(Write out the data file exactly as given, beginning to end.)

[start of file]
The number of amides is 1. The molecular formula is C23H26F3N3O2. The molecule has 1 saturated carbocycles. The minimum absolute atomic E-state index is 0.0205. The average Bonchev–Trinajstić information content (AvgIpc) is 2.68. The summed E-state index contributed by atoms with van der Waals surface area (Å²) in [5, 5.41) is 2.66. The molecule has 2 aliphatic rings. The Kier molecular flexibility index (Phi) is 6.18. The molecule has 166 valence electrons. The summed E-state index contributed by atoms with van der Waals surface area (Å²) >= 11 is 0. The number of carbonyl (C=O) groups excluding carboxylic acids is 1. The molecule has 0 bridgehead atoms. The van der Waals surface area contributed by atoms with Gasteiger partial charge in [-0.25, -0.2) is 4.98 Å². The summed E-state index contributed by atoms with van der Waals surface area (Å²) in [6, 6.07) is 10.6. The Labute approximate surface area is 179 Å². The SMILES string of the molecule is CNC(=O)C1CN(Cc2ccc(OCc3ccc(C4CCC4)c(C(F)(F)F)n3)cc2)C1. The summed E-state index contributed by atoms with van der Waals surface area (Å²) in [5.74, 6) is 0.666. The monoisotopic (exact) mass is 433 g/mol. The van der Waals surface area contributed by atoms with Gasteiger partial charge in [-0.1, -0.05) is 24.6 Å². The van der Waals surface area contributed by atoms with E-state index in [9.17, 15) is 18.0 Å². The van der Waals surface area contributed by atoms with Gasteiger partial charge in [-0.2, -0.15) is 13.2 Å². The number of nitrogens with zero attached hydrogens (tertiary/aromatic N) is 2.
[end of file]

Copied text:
The number of amides is 1. The molecular formula is C23H26F3N3O2. The molecule has 1 saturated carbocycles. The minimum absolute atomic E-state index is 0.0205. The average Bonchev–Trinajstić information content (AvgIpc) is 2.68. The summed E-state index contributed by atoms with van der Waals surface area (Å²) in [5, 5.41) is 2.66. The molecule has 2 aliphatic rings. The Kier molecular flexibility index (Phi) is 6.18. The molecule has 166 valence electrons. The summed E-state index contributed by atoms with van der Waals surface area (Å²) >= 11 is 0. The number of carbonyl (C=O) groups excluding carboxylic acids is 1. The molecule has 0 bridgehead atoms. The van der Waals surface area contributed by atoms with Gasteiger partial charge in [-0.25, -0.2) is 4.98 Å². The summed E-state index contributed by atoms with van der Waals surface area (Å²) in [6, 6.07) is 10.6. The Labute approximate surface area is 179 Å². The SMILES string of the molecule is CNC(=O)C1CN(Cc2ccc(OCc3ccc(C4CCC4)c(C(F)(F)F)n3)cc2)C1. The summed E-state index contributed by atoms with van der Waals surface area (Å²) in [5.74, 6) is 0.666. The monoisotopic (exact) mass is 433 g/mol. The van der Waals surface area contributed by atoms with Gasteiger partial charge in [-0.1, -0.05) is 24.6 Å². The van der Waals surface area contributed by atoms with E-state index in [9.17, 15) is 18.0 Å². The van der Waals surface area contributed by atoms with Gasteiger partial charge in [-0.2, -0.15) is 13.2 Å². The number of nitrogens with zero attached hydrogens (tertiary/aromatic N) is 2.